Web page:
Moving track regional to other site was needed

THE Navarre Fairless High School site has long been northeast Ohio’s gathering space for the regional qualifiers of Division III track and field athletes.

This May, that changes, hopefully for the better as the regional venue moves to Massillon Perry High School.

It’s 15 minutes closer for Mahoning Valley schools, but it is touted as a much better site.

Ohio High School Athletic Association Director of Cross Country and Track and Field was kind enough to give me thoughts behind the change through an email.

He said the change has nothing to do about coaches complaining or any specific concerns.

Gabor said there were many things that went into the change, which I personally am looking forward to seeing. In the past Massillon Perry has held Federal League and Stark County Meets, so considering the quality programs in the Canton area, on face value, it seems like a great fit heading to Perry High School.

“The decision to move was probably more my doing than anyone’s,” Gabor said. “I had some concerns starting with meet management.”

That’s something we in the Mahoning Valley normally do not have any issues with considering the great officials and, for the most part, the ways meets are run around this area.

Gabor said there were issues at Navarre such as sectors of the shot put being incorrect. There wasn’t a registered OHSAA official at the discus area. Then, there was no padding around the pit of the pole vault area, leaving a hard surface exposed. Gabor said this was against National Federation of High Schools regulations. Also, the runway is supposed to be 130 feet. Gabor said he measured around 120 at Navarre.

Gabor added issues were addressed after he said something, but other issues continued to arise.

There were three sites considered for the new Division III regional — GlenOak, Orrville and Perry. However GlenOak withdrew because hosting a district meet, instead of a regional, fit with its schedule.

That left Orrville and Perry. I initially thought Perry was a much better decision because of the travel. But, looking at the map, the travel from Warren to both sites are about the same to Perry and Orrville.

Gabor said for 47 of the 69 schools eligible to compete in the regional, it would be shorter to go to Orrville, while Perry had the edged with 50 of the 67.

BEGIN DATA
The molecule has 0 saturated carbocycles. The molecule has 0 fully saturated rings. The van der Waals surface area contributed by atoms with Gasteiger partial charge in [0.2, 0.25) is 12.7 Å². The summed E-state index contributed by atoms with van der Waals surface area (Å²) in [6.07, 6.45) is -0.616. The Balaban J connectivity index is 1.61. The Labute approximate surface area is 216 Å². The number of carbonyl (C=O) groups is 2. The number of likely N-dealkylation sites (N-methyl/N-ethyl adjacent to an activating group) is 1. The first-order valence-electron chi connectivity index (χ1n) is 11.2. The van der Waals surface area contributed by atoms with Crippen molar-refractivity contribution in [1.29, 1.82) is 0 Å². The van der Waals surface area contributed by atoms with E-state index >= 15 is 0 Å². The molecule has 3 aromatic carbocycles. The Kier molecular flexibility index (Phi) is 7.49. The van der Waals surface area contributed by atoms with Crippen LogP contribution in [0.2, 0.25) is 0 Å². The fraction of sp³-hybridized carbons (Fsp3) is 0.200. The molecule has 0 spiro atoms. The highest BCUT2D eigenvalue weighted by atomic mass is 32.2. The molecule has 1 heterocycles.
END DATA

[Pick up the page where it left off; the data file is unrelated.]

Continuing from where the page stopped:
“To be 100 percent honest, this weighed very heavily in my decision,” Gabor said.

He added “the facility at Perry has seating only on one side (the finish line side — similar to Ohio State), but they also provide portable bleachers at each of the field events, which neither Navarre nor Orrville could do. The other factor that weighed heavily with me was the fact that Perry has years of experience hosting major invitationals. I know of at least two invitationals with 30 teams that Perry hosts each year.”

That said, is this a temporary move? Will the OHSAA move the regional again in 2018?

“That I really can’t answer,” Gabor said. “In all of our sports we are always evaluating our venues and always trying to provide the very best that we can. If I made a huge blunder and find out that Perry can’t do the job, would I consider moving? Yes. Do I think that’s going to happen? No. I did a lot of research on this before making the move and spoke to numerous coaches and officials. I feel really good that Massillon Perry will do an excellent job, and I look forward to visiting there during their regional competition.”

McDonald boys track and field coach Lou Domitrovich told me, “when you leave a track and field meet the week before the state meet you should be talking more about the kids and their performances rather than the facility and the people running the meet.”

It should be about the four athletes in each event moving on to Columbus — nothing else. Let’s hope Perry High School can provide this for the great talent in the Mahoning Valley and other Division III athletes in the northeast Ohio district.

COMMENTS